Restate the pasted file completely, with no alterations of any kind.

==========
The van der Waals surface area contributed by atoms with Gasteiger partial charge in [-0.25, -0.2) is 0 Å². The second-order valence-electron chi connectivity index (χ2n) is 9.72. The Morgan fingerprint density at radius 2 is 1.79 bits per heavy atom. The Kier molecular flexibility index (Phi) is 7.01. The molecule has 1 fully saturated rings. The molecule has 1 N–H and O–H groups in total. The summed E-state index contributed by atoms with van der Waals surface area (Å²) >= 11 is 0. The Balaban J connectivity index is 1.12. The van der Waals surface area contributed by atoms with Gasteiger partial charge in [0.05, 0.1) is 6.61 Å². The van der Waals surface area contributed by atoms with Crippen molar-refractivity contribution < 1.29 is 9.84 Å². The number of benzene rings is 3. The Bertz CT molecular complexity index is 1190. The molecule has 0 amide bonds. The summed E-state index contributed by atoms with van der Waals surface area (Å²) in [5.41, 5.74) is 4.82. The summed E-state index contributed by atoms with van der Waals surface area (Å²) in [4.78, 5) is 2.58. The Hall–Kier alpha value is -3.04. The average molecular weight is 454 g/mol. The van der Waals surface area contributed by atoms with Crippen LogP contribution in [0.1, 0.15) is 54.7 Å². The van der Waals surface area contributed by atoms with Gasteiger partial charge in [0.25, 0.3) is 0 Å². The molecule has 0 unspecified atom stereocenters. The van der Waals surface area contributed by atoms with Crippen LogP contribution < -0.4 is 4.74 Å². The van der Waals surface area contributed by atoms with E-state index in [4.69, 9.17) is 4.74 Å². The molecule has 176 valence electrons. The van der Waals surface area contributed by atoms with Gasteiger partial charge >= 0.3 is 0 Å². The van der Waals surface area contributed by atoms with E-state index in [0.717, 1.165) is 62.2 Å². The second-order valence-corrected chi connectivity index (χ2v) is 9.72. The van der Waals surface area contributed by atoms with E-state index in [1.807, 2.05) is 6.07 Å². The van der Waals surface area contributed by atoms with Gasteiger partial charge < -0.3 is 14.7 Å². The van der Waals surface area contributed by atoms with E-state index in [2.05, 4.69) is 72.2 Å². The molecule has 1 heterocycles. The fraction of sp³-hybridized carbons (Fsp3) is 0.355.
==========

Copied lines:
The van der Waals surface area contributed by atoms with Gasteiger partial charge in [-0.25, -0.2) is 0 Å². The second-order valence-electron chi connectivity index (χ2n) is 9.72. The Morgan fingerprint density at radius 2 is 1.79 bits per heavy atom. The Kier molecular flexibility index (Phi) is 7.01. The molecule has 1 fully saturated rings. The molecule has 1 N–H and O–H groups in total. The summed E-state index contributed by atoms with van der Waals surface area (Å²) >= 11 is 0. The Balaban J connectivity index is 1.12. The van der Waals surface area contributed by atoms with Gasteiger partial charge in [0.05, 0.1) is 6.61 Å². The van der Waals surface area contributed by atoms with Crippen molar-refractivity contribution < 1.29 is 9.84 Å². The number of benzene rings is 3. The Bertz CT molecular complexity index is 1190. The molecule has 0 amide bonds. The summed E-state index contributed by atoms with van der Waals surface area (Å²) in [5.41, 5.74) is 4.82. The summed E-state index contributed by atoms with van der Waals surface area (Å²) in [4.78, 5) is 2.58. The Hall–Kier alpha value is -3.04. The average molecular weight is 454 g/mol. The van der Waals surface area contributed by atoms with Crippen LogP contribution in [0.1, 0.15) is 54.7 Å². The van der Waals surface area contributed by atoms with Gasteiger partial charge in [0.25, 0.3) is 0 Å². The molecule has 0 unspecified atom stereocenters. The van der Waals surface area contributed by atoms with Crippen LogP contribution < -0.4 is 4.74 Å². The van der Waals surface area contributed by atoms with E-state index in [4.69, 9.17) is 4.74 Å². The molecule has 176 valence electrons. The van der Waals surface area contributed by atoms with Gasteiger partial charge >= 0.3 is 0 Å². The van der Waals surface area contributed by atoms with E-state index in [0.717, 1.165) is 62.2 Å². The second-order valence-corrected chi connectivity index (χ2v) is 9.72. The van der Waals surface area contributed by atoms with E-state index in [1.807, 2.05) is 6.07 Å². The van der Waals surface area contributed by atoms with Gasteiger partial charge < -0.3 is 14.7 Å². The van der Waals surface area contributed by atoms with E-state index in [2.05, 4.69) is 72.2 Å². The molecule has 1 heterocycles. The fraction of sp³-hybridized carbons (Fsp3) is 0.355.